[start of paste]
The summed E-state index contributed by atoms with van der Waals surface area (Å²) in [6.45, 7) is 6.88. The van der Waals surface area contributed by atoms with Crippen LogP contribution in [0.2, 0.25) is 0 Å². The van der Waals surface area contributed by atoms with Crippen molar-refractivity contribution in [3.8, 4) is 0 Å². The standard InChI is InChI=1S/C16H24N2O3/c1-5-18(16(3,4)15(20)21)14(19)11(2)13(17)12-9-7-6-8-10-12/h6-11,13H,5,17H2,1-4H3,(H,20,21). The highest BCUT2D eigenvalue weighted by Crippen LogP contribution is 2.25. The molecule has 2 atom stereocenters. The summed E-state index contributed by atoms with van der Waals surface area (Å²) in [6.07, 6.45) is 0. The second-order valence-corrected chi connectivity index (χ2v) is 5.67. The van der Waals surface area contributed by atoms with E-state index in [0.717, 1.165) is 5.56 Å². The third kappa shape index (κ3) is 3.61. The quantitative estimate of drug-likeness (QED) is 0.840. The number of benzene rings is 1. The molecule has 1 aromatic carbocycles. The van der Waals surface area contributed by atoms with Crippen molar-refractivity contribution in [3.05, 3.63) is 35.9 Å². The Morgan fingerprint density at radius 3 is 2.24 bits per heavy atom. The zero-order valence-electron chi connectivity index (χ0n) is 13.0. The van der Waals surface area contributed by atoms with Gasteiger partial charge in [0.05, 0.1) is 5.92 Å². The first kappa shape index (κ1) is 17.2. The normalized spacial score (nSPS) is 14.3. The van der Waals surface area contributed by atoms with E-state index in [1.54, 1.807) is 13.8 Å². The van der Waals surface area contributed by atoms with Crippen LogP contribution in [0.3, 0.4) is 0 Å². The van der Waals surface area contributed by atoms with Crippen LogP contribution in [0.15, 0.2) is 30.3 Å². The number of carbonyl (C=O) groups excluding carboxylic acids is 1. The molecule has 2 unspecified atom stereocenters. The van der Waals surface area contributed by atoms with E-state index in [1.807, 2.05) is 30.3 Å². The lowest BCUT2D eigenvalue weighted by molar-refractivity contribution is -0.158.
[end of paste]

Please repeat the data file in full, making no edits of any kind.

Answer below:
The summed E-state index contributed by atoms with van der Waals surface area (Å²) in [6.45, 7) is 6.88. The van der Waals surface area contributed by atoms with Crippen LogP contribution in [0.2, 0.25) is 0 Å². The van der Waals surface area contributed by atoms with Crippen molar-refractivity contribution in [3.8, 4) is 0 Å². The standard InChI is InChI=1S/C16H24N2O3/c1-5-18(16(3,4)15(20)21)14(19)11(2)13(17)12-9-7-6-8-10-12/h6-11,13H,5,17H2,1-4H3,(H,20,21). The highest BCUT2D eigenvalue weighted by Crippen LogP contribution is 2.25. The molecule has 2 atom stereocenters. The summed E-state index contributed by atoms with van der Waals surface area (Å²) in [6.07, 6.45) is 0. The second-order valence-corrected chi connectivity index (χ2v) is 5.67. The van der Waals surface area contributed by atoms with E-state index in [0.717, 1.165) is 5.56 Å². The third kappa shape index (κ3) is 3.61. The quantitative estimate of drug-likeness (QED) is 0.840. The number of benzene rings is 1. The molecule has 1 aromatic carbocycles. The van der Waals surface area contributed by atoms with Crippen molar-refractivity contribution in [3.05, 3.63) is 35.9 Å². The Morgan fingerprint density at radius 3 is 2.24 bits per heavy atom. The zero-order valence-electron chi connectivity index (χ0n) is 13.0. The van der Waals surface area contributed by atoms with Gasteiger partial charge in [0.05, 0.1) is 5.92 Å². The first kappa shape index (κ1) is 17.2. The normalized spacial score (nSPS) is 14.3. The van der Waals surface area contributed by atoms with E-state index in [1.54, 1.807) is 13.8 Å². The van der Waals surface area contributed by atoms with Crippen LogP contribution in [0.3, 0.4) is 0 Å². The van der Waals surface area contributed by atoms with Crippen LogP contribution in [0.15, 0.2) is 30.3 Å². The number of carbonyl (C=O) groups excluding carboxylic acids is 1. The molecule has 2 unspecified atom stereocenters. The van der Waals surface area contributed by atoms with E-state index in [1.807, 2.05) is 30.3 Å². The lowest BCUT2D eigenvalue weighted by molar-refractivity contribution is -0.158.